Saudi Arabia’s Health Ministry has found 25 more cases of the Middle East Respiratory Syndrome (MERS) over the past two days, as two more people have died of the frequently deadly new disease.
Seven more cases were confirmed on Friday, with a further 18 more on Saturday, the largest daily increase in the spread of the disease so far. This brings the total number of cases in the Kingdom to 396, with 109 deaths, Reuters reports.
The new cases include nine in Riyadh, the capital, two in Jeddah, four in Mecca and two in Medina.
International concern at the outbreak of the disease in the Gulf Kingdom has mounted after four doctors in Jeddah’s King Fahd Hospital refused to treat patients for fear of getting infected.
Experts are still struggling to understand MERS, which is of the same family as the SARS virus that infected 8,273 people in Asia in 2003, with a nine-percent death toll. There are no vaccines or antiviral treatments for MERS, and around 40 percent of those infected (confirmed cases) die.
MERS is deadlier than SARS but is less transmittable, although human-to-human contact is the most likely way the disease is currently being spread. However, it is not easy to transmit between people and the World Health Organization (WHO) has not imposed any travel restrictions for Saudi Arabia.
Experts believe that the initial transmission of the disease was from camels, possibly from an animal reservoir. On Tuesday, Adel Fakeih, the acting health minister, said Saudis should avoid any close contact with animals and not consume any of raw meat or milk.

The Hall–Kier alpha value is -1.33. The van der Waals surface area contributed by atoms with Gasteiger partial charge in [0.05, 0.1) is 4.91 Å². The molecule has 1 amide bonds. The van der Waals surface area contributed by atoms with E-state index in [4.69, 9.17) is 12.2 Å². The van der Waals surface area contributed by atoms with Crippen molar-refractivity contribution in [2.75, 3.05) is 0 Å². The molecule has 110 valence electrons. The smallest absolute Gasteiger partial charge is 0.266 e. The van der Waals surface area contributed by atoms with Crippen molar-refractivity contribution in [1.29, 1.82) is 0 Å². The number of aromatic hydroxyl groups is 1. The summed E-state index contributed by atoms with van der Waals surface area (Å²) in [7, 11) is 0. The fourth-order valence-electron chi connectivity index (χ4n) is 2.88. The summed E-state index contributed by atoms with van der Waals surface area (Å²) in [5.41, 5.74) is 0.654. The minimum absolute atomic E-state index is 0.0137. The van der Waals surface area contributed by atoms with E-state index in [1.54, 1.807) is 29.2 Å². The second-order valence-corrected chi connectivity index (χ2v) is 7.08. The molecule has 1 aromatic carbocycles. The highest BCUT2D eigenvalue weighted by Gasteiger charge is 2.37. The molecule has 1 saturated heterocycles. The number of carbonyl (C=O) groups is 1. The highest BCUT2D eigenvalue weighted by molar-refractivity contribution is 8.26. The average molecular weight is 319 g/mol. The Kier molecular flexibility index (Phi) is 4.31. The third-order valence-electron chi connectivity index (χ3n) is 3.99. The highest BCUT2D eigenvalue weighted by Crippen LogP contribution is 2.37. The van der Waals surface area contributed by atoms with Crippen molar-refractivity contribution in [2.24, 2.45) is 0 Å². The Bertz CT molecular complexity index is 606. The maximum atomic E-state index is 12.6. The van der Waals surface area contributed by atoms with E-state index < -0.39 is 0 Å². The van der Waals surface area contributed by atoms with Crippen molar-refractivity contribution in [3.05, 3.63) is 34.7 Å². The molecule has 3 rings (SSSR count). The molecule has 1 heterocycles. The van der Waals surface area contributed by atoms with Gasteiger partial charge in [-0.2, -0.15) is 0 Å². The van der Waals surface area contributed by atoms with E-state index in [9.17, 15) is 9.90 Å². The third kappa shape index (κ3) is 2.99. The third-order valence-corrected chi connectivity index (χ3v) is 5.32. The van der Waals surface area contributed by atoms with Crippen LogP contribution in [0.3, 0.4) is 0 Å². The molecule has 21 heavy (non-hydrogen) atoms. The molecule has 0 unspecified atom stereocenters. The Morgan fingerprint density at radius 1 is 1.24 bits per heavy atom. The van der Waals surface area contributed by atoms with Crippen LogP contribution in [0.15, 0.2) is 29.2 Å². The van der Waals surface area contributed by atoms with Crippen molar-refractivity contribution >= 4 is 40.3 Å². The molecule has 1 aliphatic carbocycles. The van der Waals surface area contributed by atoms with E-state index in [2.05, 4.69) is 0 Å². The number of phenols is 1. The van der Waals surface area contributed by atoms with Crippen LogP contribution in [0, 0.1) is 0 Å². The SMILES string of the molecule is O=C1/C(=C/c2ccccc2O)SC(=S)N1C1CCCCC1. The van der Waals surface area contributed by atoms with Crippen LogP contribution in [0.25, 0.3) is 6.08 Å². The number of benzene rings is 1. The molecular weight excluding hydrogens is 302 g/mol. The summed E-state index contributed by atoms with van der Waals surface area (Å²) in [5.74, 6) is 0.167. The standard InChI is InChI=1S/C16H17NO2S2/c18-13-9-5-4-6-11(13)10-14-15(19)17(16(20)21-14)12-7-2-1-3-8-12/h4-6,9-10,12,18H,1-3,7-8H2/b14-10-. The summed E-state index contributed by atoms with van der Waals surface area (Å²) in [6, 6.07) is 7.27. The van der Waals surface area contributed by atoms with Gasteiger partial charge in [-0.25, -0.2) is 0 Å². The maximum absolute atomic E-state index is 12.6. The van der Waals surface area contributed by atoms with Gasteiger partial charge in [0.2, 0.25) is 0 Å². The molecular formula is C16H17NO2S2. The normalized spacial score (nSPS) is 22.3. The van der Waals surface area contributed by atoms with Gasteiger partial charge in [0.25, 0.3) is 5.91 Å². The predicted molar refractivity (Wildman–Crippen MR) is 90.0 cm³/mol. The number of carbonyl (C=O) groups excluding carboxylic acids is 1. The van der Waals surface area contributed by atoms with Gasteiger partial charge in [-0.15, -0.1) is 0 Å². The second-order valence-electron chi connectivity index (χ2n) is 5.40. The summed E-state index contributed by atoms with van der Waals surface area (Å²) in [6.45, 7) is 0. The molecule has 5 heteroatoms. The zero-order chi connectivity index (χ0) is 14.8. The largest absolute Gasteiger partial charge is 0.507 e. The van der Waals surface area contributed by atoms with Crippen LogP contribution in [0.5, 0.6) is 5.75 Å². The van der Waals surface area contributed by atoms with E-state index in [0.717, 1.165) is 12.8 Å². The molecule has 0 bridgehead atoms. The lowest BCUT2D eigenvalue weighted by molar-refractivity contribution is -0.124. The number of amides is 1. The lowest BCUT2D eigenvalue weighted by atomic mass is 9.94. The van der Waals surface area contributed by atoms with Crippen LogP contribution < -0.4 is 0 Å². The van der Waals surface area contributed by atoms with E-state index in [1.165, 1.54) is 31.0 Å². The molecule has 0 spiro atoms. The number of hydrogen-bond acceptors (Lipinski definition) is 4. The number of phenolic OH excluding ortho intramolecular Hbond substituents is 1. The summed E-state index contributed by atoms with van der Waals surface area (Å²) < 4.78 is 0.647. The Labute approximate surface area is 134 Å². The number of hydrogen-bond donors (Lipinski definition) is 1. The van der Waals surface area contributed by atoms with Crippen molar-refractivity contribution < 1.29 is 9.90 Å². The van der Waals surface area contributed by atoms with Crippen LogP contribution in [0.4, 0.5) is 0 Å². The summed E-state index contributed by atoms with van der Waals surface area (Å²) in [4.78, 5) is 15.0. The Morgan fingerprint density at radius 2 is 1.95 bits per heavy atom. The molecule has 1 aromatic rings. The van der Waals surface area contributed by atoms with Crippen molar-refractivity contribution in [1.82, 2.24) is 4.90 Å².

The WHO also said last week that people should be careful around camels, but traders at a camel market in Riyadh on Monday told Reuters they had received no official notifications or warnings, and hadn’t been taking any greater precautions.
MERS symptoms involve fever, coughing, a shortness of breath and pneumonia, but a higher number of people without symptoms are now being found with the disease, suggesting that increased testing of people who have been in contact with known MERS sufferers is paying off.
There is also considerable concern that Saudi Arabia is expected to receive a large number of foreign visitors and pilgrims during the fasting month of Ramadan in July, and for the annual haj pilgrimage in October.
Saudi Arabia has so far stopped short of imposing visa restrictions. However, along with the WHO, they have advised the very old, children and people with long-term health problems not to go on the haj this year.
Other Arab countries, including Qatar, Kuwait, Jordan and the United Arab Emirates, as well as European countries have reported MERS cases since the virus first emerged two years ago.
On Friday, US health officials said the first case of MERS had been identified in a health care worker who had travelled to Riyadh for work.While last week, Egypt recorded its first infection when a man tested positive after visiting an uncle in Saudi Arabia, who had died of the disease.